Actually, the affordable housing push did cause the subprime crisis By Edward Pinto

Attempts continue in the blogosphere to deny the government’s central role in the housing collapse and ensuing crisis. The latest is by Washington Post reporter Suzy Khimm: “No, the affordable housing push didn’t cause the subprime crisis.”

What Ms. Khimm and others ignore is the inherently risky nature of real estate lending and the government’s well-documented role in weakening credit standards.

One can explain what happened in three sentences:

    1. The private sector has a long history of booms and busts in real estate, which demonstrates it is perfectly capable of doing incredibly dumb things on its own, without the government’s active encouragement.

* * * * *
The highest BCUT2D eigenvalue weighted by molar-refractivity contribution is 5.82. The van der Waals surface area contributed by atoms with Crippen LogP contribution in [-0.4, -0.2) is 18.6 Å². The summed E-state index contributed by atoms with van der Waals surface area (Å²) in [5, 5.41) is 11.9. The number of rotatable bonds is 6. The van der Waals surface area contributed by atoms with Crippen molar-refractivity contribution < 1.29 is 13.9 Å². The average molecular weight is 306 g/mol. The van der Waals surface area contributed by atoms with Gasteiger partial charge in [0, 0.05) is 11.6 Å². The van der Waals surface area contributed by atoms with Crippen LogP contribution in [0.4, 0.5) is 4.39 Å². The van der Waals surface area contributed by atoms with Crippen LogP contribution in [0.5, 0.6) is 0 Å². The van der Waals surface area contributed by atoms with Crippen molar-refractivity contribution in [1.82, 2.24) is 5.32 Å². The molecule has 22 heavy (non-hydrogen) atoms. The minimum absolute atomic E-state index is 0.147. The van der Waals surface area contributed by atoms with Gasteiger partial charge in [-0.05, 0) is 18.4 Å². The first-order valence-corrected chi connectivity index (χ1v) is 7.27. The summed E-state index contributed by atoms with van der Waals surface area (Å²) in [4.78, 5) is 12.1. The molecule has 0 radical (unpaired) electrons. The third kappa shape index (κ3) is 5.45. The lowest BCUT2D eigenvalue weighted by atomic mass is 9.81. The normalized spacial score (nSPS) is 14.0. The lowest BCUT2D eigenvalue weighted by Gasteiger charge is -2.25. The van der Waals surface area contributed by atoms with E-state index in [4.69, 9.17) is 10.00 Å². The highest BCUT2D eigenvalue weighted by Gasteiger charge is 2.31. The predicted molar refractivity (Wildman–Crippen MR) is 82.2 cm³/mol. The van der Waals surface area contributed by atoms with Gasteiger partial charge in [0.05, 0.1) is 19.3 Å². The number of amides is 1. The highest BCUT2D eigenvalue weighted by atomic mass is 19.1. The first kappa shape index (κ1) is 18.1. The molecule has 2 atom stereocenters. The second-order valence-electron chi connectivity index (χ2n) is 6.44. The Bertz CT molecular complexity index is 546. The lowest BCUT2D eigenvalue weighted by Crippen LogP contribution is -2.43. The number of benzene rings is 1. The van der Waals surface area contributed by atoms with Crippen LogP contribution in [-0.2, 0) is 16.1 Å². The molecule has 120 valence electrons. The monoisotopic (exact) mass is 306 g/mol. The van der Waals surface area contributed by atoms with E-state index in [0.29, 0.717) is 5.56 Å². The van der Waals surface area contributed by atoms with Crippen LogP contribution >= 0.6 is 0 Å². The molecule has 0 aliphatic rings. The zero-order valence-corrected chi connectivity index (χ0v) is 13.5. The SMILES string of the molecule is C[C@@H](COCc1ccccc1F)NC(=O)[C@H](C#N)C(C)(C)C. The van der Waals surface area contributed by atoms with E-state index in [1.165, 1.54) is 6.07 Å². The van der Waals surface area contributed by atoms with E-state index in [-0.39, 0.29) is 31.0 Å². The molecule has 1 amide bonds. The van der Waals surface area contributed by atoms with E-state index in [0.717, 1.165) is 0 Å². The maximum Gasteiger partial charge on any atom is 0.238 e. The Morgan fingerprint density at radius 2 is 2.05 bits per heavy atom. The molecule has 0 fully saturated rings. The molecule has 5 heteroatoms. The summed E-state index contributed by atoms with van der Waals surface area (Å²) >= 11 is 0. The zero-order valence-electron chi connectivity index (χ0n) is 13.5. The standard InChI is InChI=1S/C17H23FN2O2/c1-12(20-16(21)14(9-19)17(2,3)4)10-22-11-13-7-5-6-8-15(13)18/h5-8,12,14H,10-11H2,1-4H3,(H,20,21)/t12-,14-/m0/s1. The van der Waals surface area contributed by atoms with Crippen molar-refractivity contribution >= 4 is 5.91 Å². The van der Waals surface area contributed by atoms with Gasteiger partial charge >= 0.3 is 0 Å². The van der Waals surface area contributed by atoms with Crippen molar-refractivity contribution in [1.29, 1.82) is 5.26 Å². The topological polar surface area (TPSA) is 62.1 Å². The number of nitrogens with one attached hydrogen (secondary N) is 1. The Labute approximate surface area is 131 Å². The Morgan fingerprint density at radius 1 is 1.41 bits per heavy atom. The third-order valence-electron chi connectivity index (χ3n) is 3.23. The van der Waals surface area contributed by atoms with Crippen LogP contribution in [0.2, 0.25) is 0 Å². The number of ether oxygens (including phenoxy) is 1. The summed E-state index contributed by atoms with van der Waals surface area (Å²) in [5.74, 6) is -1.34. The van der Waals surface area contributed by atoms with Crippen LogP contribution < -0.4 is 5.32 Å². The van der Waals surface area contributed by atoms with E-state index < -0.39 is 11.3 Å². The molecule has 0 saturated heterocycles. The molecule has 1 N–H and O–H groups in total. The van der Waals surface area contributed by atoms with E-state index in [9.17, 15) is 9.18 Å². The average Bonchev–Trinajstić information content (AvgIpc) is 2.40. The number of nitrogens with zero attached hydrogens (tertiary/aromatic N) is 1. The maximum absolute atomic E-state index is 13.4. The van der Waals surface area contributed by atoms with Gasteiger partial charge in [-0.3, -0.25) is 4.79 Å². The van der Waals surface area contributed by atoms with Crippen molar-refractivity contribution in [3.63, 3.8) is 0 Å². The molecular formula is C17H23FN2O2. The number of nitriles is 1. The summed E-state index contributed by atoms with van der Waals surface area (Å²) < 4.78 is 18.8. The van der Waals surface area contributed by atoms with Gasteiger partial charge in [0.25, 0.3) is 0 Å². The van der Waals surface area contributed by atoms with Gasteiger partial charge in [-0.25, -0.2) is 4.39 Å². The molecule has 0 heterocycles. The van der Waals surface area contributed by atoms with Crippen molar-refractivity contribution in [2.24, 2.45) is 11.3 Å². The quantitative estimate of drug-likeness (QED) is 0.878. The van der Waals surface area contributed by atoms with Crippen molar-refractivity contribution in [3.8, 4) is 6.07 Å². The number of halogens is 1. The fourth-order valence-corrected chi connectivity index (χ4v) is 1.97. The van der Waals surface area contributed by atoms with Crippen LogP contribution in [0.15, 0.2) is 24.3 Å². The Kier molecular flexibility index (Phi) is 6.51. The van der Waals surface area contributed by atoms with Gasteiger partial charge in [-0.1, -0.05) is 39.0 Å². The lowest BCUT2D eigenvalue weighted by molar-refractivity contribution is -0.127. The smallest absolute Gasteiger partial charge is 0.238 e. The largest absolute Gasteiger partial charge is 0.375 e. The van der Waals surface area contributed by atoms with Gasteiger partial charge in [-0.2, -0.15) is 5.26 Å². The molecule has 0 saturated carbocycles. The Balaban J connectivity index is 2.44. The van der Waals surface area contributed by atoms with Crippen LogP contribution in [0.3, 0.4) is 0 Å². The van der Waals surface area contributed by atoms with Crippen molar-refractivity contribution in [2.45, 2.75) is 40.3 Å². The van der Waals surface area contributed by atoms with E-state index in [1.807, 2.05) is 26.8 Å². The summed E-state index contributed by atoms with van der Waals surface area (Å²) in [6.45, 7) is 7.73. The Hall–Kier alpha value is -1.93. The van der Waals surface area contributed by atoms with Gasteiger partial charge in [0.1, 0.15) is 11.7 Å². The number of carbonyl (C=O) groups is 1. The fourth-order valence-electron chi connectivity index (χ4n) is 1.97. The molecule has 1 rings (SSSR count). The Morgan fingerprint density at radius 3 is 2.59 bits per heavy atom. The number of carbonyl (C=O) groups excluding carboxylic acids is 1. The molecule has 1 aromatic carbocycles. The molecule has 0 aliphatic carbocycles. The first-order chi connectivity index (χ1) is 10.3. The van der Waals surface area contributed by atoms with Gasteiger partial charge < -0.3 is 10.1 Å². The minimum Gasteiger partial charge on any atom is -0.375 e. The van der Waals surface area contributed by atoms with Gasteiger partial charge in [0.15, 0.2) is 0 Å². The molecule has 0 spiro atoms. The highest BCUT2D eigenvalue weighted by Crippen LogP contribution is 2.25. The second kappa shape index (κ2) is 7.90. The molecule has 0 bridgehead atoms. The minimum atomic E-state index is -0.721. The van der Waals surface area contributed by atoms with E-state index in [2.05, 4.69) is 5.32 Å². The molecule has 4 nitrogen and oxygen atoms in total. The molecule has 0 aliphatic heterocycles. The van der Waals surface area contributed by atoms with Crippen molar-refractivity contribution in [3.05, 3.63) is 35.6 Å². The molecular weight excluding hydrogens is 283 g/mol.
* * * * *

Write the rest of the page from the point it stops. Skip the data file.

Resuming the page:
2. While the private sector usually can sustain dumb things for 3 years or so before defaults soar, it took government policies promoting dumb and irresponsible things such as no down payment loans with 30-year or longer amortization terms to promote a housing boom which continued unabated for 13 years in nominal dollars and 9 years in real dollars.

    3. This created the largest housing bubble in our history followed by the largest housing bust.

Here are excerpts from a 2007 NYT op-ed entitled “‘Irresponsible’ Mortgages Have Opened Doors to Many of the Excluded” by Professor Goolsbee, who went on to become the chief economist for the President’s Economic Recovery Advisory Board. He was also the chairman of the Council of Economic Advisers and a member of the Cabinet. This was written at a time when promoters of the government’s efforts to use loosened underwriting to expand homeownership were still taking credit for the seemingly positive results. He noted with approval:

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